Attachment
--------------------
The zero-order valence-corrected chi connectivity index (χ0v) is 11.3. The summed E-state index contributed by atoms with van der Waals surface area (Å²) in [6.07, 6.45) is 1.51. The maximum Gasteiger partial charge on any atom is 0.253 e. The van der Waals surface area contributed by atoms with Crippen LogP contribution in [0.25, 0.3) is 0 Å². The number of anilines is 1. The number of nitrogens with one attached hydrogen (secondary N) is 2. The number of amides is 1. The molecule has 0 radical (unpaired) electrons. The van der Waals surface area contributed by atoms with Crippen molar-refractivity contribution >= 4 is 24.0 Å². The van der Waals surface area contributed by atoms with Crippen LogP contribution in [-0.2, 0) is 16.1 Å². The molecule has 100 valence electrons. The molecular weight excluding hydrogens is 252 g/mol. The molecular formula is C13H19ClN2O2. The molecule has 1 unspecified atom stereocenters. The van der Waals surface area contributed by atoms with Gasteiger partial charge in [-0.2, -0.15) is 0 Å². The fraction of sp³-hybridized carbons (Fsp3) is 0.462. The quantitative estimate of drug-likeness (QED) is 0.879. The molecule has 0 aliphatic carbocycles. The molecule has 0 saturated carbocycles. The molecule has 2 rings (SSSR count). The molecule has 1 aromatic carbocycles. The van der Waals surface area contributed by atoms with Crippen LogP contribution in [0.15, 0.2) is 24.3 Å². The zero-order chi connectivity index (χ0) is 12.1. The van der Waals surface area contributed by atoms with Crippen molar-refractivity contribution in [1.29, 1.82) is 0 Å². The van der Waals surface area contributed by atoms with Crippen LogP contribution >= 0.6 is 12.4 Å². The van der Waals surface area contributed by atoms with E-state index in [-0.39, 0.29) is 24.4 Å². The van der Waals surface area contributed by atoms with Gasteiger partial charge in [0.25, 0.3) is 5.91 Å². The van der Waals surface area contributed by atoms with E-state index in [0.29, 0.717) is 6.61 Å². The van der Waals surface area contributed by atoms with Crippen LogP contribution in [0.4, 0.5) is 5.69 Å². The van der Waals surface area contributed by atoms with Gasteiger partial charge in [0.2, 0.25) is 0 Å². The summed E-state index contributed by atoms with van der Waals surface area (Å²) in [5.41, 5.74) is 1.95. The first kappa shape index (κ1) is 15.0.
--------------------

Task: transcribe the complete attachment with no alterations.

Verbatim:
The zero-order valence-corrected chi connectivity index (χ0v) is 11.3. The summed E-state index contributed by atoms with van der Waals surface area (Å²) in [6.07, 6.45) is 1.51. The maximum Gasteiger partial charge on any atom is 0.253 e. The van der Waals surface area contributed by atoms with Crippen LogP contribution in [0.25, 0.3) is 0 Å². The number of anilines is 1. The number of nitrogens with one attached hydrogen (secondary N) is 2. The number of amides is 1. The molecule has 0 radical (unpaired) electrons. The van der Waals surface area contributed by atoms with Crippen molar-refractivity contribution >= 4 is 24.0 Å². The van der Waals surface area contributed by atoms with Crippen LogP contribution in [-0.2, 0) is 16.1 Å². The molecule has 100 valence electrons. The molecular weight excluding hydrogens is 252 g/mol. The molecular formula is C13H19ClN2O2. The molecule has 1 unspecified atom stereocenters. The van der Waals surface area contributed by atoms with Gasteiger partial charge in [-0.2, -0.15) is 0 Å². The fraction of sp³-hybridized carbons (Fsp3) is 0.462. The quantitative estimate of drug-likeness (QED) is 0.879. The molecule has 0 aliphatic carbocycles. The molecule has 0 saturated carbocycles. The molecule has 2 rings (SSSR count). The molecule has 1 aromatic carbocycles. The van der Waals surface area contributed by atoms with Crippen LogP contribution in [0.15, 0.2) is 24.3 Å². The zero-order chi connectivity index (χ0) is 12.1. The van der Waals surface area contributed by atoms with Crippen molar-refractivity contribution in [1.29, 1.82) is 0 Å². The van der Waals surface area contributed by atoms with Crippen LogP contribution >= 0.6 is 12.4 Å². The van der Waals surface area contributed by atoms with E-state index in [-0.39, 0.29) is 24.4 Å². The van der Waals surface area contributed by atoms with Gasteiger partial charge in [0.25, 0.3) is 5.91 Å². The van der Waals surface area contributed by atoms with E-state index in [0.29, 0.717) is 6.61 Å². The van der Waals surface area contributed by atoms with Crippen LogP contribution in [0.4, 0.5) is 5.69 Å². The van der Waals surface area contributed by atoms with Gasteiger partial charge in [0.2, 0.25) is 0 Å². The summed E-state index contributed by atoms with van der Waals surface area (Å²) in [5.41, 5.74) is 1.95. The first kappa shape index (κ1) is 15.0.